A Mining Technology Adapted to Breed Nutritious Food Crops

Alleviating malnutrition has been the focus of research and development projects by the HarvestPlus in poor developing countries of Asia, Africa and Latin America. Termed as hidden hunger, the lack of vitamins and minerals such as zinc and iron in the diet afflicts more than 2 billion people including women and children. To facilitate development of new varieties of staple food crops that can provide these essential nutrients, scientists have used X-ray fluorescence analysis (XRF) to analyze minerals in crops such as rice and pearl millet.

XRF is a technology used in mining to determine the mineral content of soil samples. In a study published in the journal Plant and Soil, evidences were presented comparing the conventional use of inductively coupled plasma (ICP)-based methods and the XRF. Result showed that there were few differences in the iron and zinc values in pearl millet and rice when the two technologies were compared.

"The XRF machines not only provide accurate results more quickly and cheaply, but they have also allowed us to build capacity of partner institutions that are working to breed mineral-rich crops," says James Stangoulis, co-author of the paper and long-time HarvestPlus collaborator. "We really see this as just the beginning for the role XRF technology can play in improving nutrition through the development of crops richer in nutrients."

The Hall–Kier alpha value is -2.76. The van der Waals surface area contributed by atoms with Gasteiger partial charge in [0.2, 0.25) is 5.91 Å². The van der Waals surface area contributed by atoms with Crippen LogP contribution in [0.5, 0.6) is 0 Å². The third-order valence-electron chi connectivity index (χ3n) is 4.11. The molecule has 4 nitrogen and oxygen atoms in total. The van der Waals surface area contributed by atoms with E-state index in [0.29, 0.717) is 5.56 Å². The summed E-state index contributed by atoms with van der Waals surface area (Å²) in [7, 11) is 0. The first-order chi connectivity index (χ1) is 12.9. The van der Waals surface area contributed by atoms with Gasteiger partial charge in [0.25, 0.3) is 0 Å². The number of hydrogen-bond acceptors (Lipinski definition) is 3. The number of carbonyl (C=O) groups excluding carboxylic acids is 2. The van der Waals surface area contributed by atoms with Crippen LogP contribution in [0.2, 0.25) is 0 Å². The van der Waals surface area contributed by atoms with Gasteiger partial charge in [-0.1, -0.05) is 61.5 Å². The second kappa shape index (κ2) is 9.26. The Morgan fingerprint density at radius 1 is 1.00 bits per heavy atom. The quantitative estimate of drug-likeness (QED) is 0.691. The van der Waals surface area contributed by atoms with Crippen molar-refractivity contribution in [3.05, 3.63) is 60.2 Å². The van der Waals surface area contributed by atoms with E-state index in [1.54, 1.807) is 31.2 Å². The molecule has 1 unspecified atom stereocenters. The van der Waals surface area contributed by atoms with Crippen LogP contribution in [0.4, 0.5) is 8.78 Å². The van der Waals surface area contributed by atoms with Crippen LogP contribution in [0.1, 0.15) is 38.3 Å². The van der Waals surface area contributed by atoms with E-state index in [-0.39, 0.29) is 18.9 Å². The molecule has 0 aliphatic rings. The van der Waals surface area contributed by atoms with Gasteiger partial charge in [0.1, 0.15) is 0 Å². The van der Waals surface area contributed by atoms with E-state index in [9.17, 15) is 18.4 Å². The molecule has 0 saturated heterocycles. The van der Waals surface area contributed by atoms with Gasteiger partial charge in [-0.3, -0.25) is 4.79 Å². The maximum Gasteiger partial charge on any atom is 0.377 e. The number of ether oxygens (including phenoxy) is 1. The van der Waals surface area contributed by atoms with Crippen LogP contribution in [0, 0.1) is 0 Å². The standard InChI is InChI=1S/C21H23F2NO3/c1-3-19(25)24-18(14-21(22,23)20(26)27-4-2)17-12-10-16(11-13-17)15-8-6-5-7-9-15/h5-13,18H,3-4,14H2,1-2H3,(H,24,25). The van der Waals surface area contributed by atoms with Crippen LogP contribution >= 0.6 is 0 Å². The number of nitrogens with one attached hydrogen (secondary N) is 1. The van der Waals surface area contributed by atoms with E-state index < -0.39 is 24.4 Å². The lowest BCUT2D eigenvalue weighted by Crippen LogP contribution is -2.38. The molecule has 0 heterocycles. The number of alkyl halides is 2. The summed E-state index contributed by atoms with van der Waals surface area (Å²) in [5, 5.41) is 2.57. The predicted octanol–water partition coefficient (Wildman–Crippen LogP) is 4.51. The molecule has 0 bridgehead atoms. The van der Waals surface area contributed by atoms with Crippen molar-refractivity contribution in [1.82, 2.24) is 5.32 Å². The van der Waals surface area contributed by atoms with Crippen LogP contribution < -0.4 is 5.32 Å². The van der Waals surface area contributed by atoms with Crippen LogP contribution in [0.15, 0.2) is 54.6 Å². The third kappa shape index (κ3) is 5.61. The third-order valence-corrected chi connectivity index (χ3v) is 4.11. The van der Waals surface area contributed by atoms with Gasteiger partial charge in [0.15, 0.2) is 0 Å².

The original news can be seen at http://www.harvestplus.org/content/scientists-adapt-mining-technology-breed-nutritious-food-crops


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This article is part of the Crop Biotech Update, a weekly summary of world developments in agri-biotech for developing countries, produced by the Global Knowledge Center on Crop Biotechnology, International Service for the Aquisition of Agri-Biotech Applications SEAsiaCenter (ISAAA)

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